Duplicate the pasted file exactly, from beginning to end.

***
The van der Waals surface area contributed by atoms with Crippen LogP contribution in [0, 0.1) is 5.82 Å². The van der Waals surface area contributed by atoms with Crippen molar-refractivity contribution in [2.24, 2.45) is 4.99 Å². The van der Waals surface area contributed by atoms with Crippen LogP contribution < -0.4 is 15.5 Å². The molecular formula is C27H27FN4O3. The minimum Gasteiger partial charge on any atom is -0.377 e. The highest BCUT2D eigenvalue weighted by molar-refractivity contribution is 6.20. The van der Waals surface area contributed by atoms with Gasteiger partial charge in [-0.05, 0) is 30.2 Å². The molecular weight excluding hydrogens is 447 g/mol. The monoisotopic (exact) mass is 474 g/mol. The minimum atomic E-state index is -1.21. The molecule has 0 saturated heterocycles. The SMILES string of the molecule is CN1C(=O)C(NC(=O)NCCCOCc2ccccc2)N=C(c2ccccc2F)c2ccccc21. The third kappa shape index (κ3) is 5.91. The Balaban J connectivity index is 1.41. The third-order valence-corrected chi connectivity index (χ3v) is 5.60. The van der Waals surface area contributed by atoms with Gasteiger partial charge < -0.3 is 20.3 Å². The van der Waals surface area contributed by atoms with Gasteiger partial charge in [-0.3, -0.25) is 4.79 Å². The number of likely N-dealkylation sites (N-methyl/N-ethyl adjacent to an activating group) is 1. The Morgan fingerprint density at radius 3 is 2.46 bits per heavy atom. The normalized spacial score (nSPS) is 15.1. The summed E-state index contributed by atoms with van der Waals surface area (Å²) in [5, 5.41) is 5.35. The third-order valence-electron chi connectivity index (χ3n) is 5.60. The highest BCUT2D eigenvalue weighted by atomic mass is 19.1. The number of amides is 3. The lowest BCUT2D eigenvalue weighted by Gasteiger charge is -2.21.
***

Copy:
The van der Waals surface area contributed by atoms with Crippen LogP contribution in [0, 0.1) is 5.82 Å². The van der Waals surface area contributed by atoms with Crippen molar-refractivity contribution in [2.24, 2.45) is 4.99 Å². The van der Waals surface area contributed by atoms with Crippen LogP contribution < -0.4 is 15.5 Å². The molecular formula is C27H27FN4O3. The minimum Gasteiger partial charge on any atom is -0.377 e. The highest BCUT2D eigenvalue weighted by molar-refractivity contribution is 6.20. The van der Waals surface area contributed by atoms with Gasteiger partial charge in [-0.05, 0) is 30.2 Å². The molecular weight excluding hydrogens is 447 g/mol. The monoisotopic (exact) mass is 474 g/mol. The minimum atomic E-state index is -1.21. The molecule has 0 saturated heterocycles. The SMILES string of the molecule is CN1C(=O)C(NC(=O)NCCCOCc2ccccc2)N=C(c2ccccc2F)c2ccccc21. The third kappa shape index (κ3) is 5.91. The Balaban J connectivity index is 1.41. The third-order valence-corrected chi connectivity index (χ3v) is 5.60. The van der Waals surface area contributed by atoms with Gasteiger partial charge < -0.3 is 20.3 Å². The van der Waals surface area contributed by atoms with Gasteiger partial charge in [-0.3, -0.25) is 4.79 Å². The number of likely N-dealkylation sites (N-methyl/N-ethyl adjacent to an activating group) is 1. The Morgan fingerprint density at radius 3 is 2.46 bits per heavy atom. The normalized spacial score (nSPS) is 15.1. The summed E-state index contributed by atoms with van der Waals surface area (Å²) in [5, 5.41) is 5.35. The third-order valence-electron chi connectivity index (χ3n) is 5.60. The highest BCUT2D eigenvalue weighted by atomic mass is 19.1. The number of amides is 3. The lowest BCUT2D eigenvalue weighted by Gasteiger charge is -2.21.